Miasmal Album Review – ‘Tides Of Omniscience’


If you haven’t heard anything about or from Miasmal yet their music can be explained quite easily. The Swedes are based in Gothenburg, so naturally they play the local brand of death metal that we have all become so used to through genre greats like At The Gates or Dark Tranquillity just to name a few. With their first two full-length albums Miasmal have proven and established that you can be part of the Gothenburg death metal scene without sounding generic. Their self-titled debut album and the second record ‘Cursed Redeemer’ earned them lots of fantastic reviews and a strong fan base. It also allowed them to tour extensively throughout the US and Europe. Now the Swedes follow-up with their third opus ‘Tides Of Omniscience’.

The drums kick in, followed by rhythmic guitar riffing, laying the groundwork for a brutal death metal album opener. On the one hand ‘Axoim’ is a classic album opener – up-tempo, fast riffing, short and in your face. On the other hand Miasmal do without some usual trademarks of modern death metal that we have heard about a million time like the usual scream at the beginning to kick off the metal attack. This is one of the little details that differentiate Miasmal from a lot of other bands in the genre who just sound too generic.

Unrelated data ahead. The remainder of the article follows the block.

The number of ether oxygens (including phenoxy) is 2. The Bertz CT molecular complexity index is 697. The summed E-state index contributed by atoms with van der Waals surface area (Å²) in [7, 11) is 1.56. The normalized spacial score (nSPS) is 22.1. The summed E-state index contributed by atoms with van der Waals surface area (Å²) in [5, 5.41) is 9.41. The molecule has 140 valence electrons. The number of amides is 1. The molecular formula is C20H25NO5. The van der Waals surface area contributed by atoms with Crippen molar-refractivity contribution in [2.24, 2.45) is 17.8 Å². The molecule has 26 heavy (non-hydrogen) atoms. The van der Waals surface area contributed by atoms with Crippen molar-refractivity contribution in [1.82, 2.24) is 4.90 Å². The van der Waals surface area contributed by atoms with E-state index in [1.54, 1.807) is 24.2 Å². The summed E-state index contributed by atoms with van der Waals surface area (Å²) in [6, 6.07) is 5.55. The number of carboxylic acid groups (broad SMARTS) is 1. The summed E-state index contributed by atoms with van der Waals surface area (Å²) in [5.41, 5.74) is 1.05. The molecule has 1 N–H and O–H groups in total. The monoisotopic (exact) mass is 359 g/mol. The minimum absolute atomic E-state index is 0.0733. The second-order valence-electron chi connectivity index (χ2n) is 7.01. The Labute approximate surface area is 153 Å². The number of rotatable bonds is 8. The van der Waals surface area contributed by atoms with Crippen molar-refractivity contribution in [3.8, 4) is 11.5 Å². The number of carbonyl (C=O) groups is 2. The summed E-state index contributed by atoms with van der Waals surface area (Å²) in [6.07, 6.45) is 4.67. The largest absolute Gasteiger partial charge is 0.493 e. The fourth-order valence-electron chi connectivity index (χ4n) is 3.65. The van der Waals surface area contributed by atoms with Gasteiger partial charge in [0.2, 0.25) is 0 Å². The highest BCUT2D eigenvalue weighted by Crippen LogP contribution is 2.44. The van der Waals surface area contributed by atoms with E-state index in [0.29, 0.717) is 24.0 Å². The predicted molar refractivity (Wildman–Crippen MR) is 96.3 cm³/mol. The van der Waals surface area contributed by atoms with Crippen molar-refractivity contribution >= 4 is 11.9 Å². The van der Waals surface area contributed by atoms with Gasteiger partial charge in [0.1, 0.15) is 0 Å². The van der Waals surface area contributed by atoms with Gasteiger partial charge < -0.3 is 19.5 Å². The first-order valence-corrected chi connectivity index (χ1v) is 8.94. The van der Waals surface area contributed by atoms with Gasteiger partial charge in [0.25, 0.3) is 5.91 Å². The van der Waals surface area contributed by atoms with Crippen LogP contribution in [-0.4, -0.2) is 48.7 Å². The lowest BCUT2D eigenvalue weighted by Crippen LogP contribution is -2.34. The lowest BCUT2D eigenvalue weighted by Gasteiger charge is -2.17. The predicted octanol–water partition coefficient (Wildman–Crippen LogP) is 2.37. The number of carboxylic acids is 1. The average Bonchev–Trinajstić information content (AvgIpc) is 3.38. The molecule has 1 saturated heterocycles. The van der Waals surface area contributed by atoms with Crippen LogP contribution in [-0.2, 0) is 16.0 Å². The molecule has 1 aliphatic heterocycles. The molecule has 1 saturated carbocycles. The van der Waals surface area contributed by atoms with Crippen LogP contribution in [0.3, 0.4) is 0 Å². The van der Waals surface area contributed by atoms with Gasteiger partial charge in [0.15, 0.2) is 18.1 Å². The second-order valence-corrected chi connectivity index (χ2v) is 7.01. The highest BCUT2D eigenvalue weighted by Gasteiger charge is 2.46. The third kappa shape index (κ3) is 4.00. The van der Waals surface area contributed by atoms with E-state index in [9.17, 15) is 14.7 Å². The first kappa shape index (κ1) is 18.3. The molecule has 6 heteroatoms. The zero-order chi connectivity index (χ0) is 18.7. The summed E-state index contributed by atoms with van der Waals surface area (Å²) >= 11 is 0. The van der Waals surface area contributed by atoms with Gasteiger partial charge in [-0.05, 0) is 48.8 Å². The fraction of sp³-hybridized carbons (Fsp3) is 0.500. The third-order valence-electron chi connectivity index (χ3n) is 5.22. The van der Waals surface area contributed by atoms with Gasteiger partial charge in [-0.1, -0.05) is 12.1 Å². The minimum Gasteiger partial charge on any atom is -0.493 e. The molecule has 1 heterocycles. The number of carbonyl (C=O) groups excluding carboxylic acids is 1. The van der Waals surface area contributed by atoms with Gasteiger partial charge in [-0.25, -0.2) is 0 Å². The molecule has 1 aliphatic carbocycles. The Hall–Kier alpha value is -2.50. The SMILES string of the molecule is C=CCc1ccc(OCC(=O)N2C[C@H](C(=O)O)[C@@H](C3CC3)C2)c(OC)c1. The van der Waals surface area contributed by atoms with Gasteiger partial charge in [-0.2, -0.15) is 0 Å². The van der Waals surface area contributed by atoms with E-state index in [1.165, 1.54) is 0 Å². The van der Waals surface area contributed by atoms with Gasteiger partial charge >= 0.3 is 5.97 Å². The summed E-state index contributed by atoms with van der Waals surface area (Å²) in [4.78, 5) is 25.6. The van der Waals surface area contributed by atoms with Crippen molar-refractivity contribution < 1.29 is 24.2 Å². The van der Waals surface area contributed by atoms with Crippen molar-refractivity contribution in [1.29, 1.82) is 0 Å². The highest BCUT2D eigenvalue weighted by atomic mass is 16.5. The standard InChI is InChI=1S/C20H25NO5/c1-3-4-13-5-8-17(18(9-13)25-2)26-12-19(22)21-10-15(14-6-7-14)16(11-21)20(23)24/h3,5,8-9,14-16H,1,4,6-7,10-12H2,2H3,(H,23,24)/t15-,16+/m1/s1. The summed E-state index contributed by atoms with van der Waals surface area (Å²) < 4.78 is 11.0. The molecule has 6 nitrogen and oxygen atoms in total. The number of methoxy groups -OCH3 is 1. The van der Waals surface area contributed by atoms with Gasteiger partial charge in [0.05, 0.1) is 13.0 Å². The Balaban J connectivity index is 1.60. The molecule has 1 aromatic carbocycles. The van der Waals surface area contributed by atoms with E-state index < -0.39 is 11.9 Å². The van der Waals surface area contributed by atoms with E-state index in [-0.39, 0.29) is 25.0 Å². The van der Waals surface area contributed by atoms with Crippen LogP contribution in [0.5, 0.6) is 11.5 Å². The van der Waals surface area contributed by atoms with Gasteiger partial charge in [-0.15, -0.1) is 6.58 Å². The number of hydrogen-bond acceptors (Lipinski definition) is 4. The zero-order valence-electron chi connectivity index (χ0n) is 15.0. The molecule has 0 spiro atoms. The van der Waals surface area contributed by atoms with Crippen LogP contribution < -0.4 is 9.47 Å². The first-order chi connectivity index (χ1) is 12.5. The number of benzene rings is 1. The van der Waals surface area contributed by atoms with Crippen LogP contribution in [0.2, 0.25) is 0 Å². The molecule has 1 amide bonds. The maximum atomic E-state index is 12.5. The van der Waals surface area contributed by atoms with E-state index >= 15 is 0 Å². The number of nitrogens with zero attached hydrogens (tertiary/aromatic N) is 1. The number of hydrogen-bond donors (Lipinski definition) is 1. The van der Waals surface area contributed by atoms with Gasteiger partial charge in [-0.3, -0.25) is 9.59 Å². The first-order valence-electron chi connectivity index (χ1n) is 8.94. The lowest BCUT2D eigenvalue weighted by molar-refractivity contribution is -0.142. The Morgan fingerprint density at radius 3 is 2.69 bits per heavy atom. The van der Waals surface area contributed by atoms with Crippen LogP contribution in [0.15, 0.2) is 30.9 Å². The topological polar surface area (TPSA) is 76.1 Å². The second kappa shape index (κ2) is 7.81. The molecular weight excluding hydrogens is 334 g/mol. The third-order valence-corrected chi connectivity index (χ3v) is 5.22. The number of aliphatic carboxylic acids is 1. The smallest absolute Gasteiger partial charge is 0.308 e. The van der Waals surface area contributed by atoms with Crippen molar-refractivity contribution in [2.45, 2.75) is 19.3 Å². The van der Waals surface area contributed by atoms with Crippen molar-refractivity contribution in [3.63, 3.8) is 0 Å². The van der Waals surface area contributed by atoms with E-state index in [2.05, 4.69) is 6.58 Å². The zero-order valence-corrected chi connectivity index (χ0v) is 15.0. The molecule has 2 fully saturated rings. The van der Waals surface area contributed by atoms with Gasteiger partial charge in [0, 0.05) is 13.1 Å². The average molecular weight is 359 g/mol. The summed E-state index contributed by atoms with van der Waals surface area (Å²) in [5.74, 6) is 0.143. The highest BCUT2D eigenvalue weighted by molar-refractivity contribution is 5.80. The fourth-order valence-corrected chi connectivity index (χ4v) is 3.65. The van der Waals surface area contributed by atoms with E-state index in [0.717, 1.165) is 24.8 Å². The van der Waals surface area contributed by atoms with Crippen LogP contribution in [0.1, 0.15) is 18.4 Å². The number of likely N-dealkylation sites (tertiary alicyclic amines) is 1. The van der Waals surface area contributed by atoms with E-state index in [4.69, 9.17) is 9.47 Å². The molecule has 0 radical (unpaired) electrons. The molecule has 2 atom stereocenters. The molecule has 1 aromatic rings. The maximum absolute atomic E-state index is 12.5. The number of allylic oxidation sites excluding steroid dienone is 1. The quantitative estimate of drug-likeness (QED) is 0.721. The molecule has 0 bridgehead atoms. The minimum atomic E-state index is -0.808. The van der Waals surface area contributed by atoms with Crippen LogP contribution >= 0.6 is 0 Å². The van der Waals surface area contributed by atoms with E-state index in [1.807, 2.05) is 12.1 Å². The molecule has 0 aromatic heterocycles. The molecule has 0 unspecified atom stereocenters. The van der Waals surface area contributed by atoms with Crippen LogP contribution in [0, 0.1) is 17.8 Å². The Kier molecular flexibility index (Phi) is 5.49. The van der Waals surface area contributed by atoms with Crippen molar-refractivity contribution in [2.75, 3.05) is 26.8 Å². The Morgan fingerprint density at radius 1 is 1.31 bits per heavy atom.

‘Deception’ gives us more of the higher speed death metal that ‘Axiom’ started with. However, there is also the first acoustic break towards the end of the song. The third track ‘The Pilgrimage’ is darker than the first two. The riffs meander between classic death metal, some black notes and a good dose of a punk feeling.  ‘Venomous Heart’ then manages to further increase the intensity before Miasmal gives us the first breather in the form of the slower ‘Perseverance’. The track starts with a longer acoustic intro achieving its heaviness through thick and slow riffs rather than the punch-in-your-face attitude of the first four songs.

So far so good. The first half of ‘Tides Of Omniscience’ convinced with brutality and variety. And to cut a long story short the second half is not an inch less intensive. ‘Key To Eternity’ picks up the aggression after the mid-album breather. Miasmal even manage to finish the album on a high note with my personal favourite ‘Fear The New Flesh’ and the climactic ‘The Shifting Of Stars’.

Miasmal’s third album is a strong one. If it is true that the third album in a band’s career paves the way for future glory or demise then we will hear a lot more from the four Swedes. ‘Tides Of Omniscience’ certainly does not re-define the death metal genre. However, it is an intense and aggressive modern death metal album of a band that created their own distinctive sound. I’ll take that any day. ‘Tides Of Omniscience’ will certainly get a lot more rotation on my playlist.